Use this URL to cite or link to this record in EThOS: http://ethos.bl.uk/OrderDetails.do?uin=uk.bl.ethos.606081
Title: The effects of violent conflict and displacement on citizen engagement : a case study from Northern Uganda
Author: Oosterom, Marjoke Anika
ISNI:       0000 0004 5360 6903
Awarding Body: University of Sussex
Current Institution: University of Sussex
Date of Award: 2014
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Abstract:
This thesis aims to contribute to an understanding of how citizenship is constructed, sensed and practiced by people who have experienced violent conflict and displacement. In the Acholi region of Uganda, the Lord's Resistance Army (LRA) created large-scale insecurity and mass-displacement between the late 1980s until the region returned to stability in 2006. In this thesis I compare two conflict-affected locations in the Acholi region with one non-affected location in Lango region. The overall proposition of this study is that the experience of protracted conflict and displacement leads to a lack of a sense of citizenship and to diminished forms of citizen engagement, due to the limited opportunity for learning and experiencing the practice of citizenship. I used qualitative research methods during ten months of fieldwork in 2010. For an analysis of people's sense of citizenship, I studied how people perceive and feel themselves to be members of the wider political community; as members of the Acholi tribe and as citizens of Uganda. For the analysis of the practice of citizenship I studied various forms of citizen engagement: with local authorities, in community institutions, for development and for accountability purposes. Numerous challenges to citizen participation exist across Uganda. These include a lack of knowledge about the system and lack of self-confidence, barriers associated with the micropolitics of participation, and democratic deficits of the overall political system. However, underlying reasons for non-participation can vary. In Acholi, some of these reasons are attributable to people's experiences during the war. I conclude that protracted conflict diminishes a sense of citizenship and radically changes the social environment in which active citizenship is learnt, through the narrowing and securitisation of institutions and the public sphere. The sense and practice that exist in the post-conflict situation are therefore characterised by certain ideas, perceptions, emotions and behaviours that were developed during the conflict.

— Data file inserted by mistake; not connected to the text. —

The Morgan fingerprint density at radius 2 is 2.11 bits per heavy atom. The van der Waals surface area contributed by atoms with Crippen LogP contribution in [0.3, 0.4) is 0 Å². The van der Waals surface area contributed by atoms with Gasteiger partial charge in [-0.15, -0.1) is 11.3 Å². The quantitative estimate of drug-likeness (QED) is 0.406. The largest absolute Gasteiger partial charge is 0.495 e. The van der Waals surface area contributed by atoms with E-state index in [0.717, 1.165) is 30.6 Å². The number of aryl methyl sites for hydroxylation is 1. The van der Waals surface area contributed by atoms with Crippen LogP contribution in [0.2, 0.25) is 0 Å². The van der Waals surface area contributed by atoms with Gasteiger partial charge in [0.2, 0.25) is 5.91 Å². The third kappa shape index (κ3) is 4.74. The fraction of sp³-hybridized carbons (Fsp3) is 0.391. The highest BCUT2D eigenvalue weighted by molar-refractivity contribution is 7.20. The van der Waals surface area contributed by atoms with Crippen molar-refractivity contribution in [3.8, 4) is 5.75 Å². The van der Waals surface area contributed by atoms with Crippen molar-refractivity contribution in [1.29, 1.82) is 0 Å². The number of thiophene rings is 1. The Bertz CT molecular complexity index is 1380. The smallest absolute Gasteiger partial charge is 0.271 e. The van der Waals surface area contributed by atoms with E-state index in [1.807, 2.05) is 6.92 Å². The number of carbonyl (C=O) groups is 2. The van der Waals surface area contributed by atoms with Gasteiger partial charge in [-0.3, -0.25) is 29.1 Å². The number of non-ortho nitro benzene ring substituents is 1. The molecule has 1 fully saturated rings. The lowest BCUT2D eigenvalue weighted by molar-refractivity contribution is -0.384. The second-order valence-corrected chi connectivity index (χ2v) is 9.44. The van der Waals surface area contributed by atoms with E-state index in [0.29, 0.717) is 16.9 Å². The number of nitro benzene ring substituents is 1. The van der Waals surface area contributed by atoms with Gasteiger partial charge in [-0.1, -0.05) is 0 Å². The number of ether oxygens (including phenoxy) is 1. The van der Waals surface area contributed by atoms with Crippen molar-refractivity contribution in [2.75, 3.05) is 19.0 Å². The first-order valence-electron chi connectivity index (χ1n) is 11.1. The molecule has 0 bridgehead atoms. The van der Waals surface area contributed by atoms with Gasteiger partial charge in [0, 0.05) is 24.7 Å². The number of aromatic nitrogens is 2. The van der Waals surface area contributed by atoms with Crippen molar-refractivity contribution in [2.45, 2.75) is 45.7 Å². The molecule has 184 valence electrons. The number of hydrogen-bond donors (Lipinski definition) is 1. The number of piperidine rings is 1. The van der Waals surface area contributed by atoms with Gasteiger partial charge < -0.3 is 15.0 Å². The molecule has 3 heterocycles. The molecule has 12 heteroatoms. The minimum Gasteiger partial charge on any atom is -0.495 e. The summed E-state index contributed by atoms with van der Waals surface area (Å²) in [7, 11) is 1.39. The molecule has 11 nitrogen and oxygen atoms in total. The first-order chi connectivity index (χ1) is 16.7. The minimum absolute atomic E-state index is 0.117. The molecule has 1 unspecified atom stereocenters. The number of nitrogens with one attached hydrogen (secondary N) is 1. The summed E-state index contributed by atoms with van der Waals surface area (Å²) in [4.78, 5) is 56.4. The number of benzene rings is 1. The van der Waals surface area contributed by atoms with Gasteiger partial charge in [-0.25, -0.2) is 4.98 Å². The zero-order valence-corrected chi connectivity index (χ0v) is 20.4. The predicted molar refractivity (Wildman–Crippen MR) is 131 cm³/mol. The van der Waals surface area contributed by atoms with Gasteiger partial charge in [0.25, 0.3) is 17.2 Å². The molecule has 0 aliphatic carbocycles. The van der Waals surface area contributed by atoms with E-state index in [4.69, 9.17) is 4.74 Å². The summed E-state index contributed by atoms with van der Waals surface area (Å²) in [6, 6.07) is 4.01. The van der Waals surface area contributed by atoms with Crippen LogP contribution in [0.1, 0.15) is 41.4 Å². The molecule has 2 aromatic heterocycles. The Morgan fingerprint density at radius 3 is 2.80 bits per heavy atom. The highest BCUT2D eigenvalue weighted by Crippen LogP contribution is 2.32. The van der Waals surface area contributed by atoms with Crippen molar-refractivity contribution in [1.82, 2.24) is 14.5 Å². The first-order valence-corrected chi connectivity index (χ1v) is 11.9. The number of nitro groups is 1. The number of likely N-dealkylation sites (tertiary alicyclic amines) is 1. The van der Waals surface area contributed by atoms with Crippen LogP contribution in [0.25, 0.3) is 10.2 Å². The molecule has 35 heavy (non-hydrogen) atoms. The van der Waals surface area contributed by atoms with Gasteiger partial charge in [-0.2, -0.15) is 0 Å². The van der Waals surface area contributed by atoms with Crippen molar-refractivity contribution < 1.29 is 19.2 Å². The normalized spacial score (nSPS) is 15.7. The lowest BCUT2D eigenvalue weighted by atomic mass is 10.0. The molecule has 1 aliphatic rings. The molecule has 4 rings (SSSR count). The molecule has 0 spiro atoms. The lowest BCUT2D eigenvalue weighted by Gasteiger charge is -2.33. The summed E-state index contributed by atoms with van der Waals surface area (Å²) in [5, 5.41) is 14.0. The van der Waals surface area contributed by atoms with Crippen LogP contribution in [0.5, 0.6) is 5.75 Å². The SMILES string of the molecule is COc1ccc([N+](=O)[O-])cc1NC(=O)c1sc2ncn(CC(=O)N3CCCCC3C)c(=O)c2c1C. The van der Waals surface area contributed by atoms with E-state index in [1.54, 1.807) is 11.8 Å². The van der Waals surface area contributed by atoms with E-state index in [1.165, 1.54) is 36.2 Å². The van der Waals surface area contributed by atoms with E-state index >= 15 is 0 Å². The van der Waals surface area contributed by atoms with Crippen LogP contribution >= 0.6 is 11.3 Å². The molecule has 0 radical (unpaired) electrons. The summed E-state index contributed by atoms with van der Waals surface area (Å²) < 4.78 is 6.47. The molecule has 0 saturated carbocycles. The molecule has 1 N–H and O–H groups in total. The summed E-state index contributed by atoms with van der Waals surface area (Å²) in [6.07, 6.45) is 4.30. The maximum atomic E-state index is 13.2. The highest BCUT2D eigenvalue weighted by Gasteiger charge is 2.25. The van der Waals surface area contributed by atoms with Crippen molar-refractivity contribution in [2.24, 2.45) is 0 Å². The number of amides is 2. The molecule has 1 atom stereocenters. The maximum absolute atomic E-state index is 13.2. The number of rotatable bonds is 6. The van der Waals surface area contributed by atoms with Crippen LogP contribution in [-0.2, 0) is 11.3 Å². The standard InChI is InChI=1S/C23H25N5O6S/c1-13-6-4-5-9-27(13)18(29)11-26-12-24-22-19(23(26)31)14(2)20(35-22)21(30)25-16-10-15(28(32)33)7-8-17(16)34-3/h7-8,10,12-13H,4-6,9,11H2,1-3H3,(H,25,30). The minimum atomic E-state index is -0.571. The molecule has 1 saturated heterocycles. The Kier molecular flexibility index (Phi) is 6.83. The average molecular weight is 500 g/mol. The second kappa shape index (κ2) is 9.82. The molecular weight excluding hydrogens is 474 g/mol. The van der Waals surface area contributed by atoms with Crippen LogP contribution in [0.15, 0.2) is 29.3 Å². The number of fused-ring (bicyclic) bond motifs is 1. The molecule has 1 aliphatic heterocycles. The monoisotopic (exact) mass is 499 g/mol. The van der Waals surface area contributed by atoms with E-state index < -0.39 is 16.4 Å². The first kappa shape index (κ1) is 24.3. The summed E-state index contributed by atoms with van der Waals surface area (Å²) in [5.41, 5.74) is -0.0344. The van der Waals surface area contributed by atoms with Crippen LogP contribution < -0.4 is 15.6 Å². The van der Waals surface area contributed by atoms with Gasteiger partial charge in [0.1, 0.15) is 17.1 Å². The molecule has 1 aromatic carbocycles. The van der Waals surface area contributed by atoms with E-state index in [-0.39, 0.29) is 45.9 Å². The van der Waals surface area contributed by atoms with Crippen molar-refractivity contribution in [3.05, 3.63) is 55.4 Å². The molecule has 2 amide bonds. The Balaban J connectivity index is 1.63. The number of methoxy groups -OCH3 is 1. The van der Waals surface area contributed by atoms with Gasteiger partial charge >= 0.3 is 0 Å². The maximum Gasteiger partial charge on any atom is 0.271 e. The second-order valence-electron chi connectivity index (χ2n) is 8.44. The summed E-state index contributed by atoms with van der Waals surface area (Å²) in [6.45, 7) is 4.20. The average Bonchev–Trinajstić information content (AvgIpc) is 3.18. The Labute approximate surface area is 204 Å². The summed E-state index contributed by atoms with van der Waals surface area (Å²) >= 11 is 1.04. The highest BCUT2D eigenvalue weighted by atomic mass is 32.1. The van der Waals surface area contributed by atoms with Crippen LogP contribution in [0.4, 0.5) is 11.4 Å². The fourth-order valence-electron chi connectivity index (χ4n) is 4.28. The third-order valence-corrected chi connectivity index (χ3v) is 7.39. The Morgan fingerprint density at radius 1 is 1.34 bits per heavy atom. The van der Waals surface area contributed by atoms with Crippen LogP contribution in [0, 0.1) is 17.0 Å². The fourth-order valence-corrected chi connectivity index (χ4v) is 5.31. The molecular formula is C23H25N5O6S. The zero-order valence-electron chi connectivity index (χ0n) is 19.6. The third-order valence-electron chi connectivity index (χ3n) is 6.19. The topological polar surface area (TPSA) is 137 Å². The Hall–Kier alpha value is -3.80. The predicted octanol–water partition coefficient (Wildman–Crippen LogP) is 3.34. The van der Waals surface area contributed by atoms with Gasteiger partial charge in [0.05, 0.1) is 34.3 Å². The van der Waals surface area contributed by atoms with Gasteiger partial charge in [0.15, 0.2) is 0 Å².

Supervisor: Not available Sponsor: Not available
Qualification Name: Thesis (Ph.D.) Qualification Level: Doctoral
EThOS ID: uk.bl.ethos.606081  DOI: Not available
Keywords: DT0433.2 Uganda ; HT0051 Human settlements. Communities ; U021 War. Philosophy. Military sociology
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